A single congregation often holds members of all skills and career paths. You’ll also likely find at least one person experiencing joblessness.
The church is meant to serve its community and beyond. Part of that for your congregation could be creating a church Employment Services Program. Here’s how to get started.
1. Recruit Volunteers
A volunteer for this program doesn’t have to be an expert at finding jobs, they just need to have a passion for helping others. The Church of Jesus Christ of Latter-day Saints runs the Employment Services Program but provides services to anyone and any church can use its example to help those in their community.
Put together a team of people willing to meet with participants once a week to guide finding employment. This could be participating in webinars and other educational opportunities, looking through the classifieds or on a job site and connecting with other services that can help them with things that may stop them from thriving at work.
Participating community members are probably a little embarrassed to be in their situation. Volunteers who can help however needed sincerely and show strong support for their success can help. It’s great to connect people who want to be in a field with an experienced congregant, as they can pass on skills and advice. However, that isn’t always needed to make a difference.
2. Setup a Work Closet
Getting a job involves an interview process. Still, many people experiencing poverty due to job loss can’t afford to buy the expected dress clothes, hair products and makeup. Used clothing and consignment stores can be overwhelming to sort through. Setting up a closet of gently used workwear and new toiletries can help them look and feel their best when facing a potential employer.
Asking congregation members to donate these items will help build a good supply for participants. You can also contact local businesses to see if they would be willing to donate any items.
To go further, you can keep some funds set aside for tailoring. Humans come in all shapes and sizes, and the clothes from the closet are unlikely to fit someone perfectly. Having professional wear tailored to the person wearing it can boost participants’ confidence and help them look more put together for their interview.
3. Recruit Outside Services
Your church likely doesn’t have the outside resources program participants need. Sometimes, professional physical and mental health specialists need to get involved.
Meet with each program member and find ways to meet their needs best. Finding the right recovery program could help if they struggle with addiction. If they need medical or dental care, find recommendations for doctors that meet their insurance or provide free clinics. Other things to help with include hiring babysitters, finding transportation and providing haircuts. Always reach out to church members about these issues. You can often find recommendations or volunteer services among them.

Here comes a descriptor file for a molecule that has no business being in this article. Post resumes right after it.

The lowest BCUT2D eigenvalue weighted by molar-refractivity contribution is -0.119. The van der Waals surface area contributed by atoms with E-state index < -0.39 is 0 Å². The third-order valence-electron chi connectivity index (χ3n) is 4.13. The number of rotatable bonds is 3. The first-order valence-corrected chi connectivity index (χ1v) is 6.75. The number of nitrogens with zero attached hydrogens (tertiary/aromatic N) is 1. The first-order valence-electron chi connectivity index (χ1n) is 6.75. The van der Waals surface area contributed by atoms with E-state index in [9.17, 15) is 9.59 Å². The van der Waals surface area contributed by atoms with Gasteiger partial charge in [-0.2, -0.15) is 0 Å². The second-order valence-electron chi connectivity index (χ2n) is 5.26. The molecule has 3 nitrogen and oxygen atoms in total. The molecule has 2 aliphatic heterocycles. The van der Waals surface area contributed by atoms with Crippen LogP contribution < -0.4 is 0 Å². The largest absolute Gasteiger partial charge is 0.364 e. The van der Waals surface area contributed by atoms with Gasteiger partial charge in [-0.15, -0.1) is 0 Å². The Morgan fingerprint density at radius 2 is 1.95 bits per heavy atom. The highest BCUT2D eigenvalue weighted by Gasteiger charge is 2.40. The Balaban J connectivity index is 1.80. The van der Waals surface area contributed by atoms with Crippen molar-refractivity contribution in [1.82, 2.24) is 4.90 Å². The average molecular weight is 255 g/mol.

It never hurts to ask businesses and organizations if they would be willing to donate resources or time to a participant. Many want to help others and enjoy the free publicity that can come along with it.
4. Hold Educational Sessions
Your meetings should include educating participants about how to put forth their best effort to secure a job. The Latter Day Saints program offers various free webinars and online resources on finding the right job listings, improving their resume and cover letters, nailing an interview and starting a job strong. The LDS believes self-reliance brings people closer to God and that it’s better to help participants make their way instead of trying to get a job.
Many industries welcome young people who need a degree to their field. For example, the trucking industry has a driver shortage. The American Trucking Association claims that the industry may be short by as many as 160,000 drivers by 2030 unless someone takes action. It’s important to identify accessible industries like this and promote them.
For older individuals, life experience can often help you craft an impressive resume. Banks, childcare and health organizations will often hire individuals over 50 years old. Knowing what’s out there can help program members find jobs close to them and that are realistic for the area they live in.
Educating your participants about what could prevent them from securing a job is also important. Have “social media clean up” sessions where they can delete any unsavory posts from their profiles. Talk about what could be a turnoff to employers, such as foul language, strong political posts and images not suitable for a workplace.
5. Advertise Your Program
You can arrange for all the previous items on this list, but your program won’t get off the ground until you advertise to those who need it. Place ads on community bulletin boards and social media to recruit those who may need to program. Tell as many people as you can. Word of mouth goes a long way.
Once you get interested participants and dedicated volunteers, your program will likely continue to grow.
Helping Community Members Succeed
As churches, we’re called to love our neighbors and helping them secure employment is a way to show that love. By taking these steps, you can develop a program to help people from all walks of life succeed.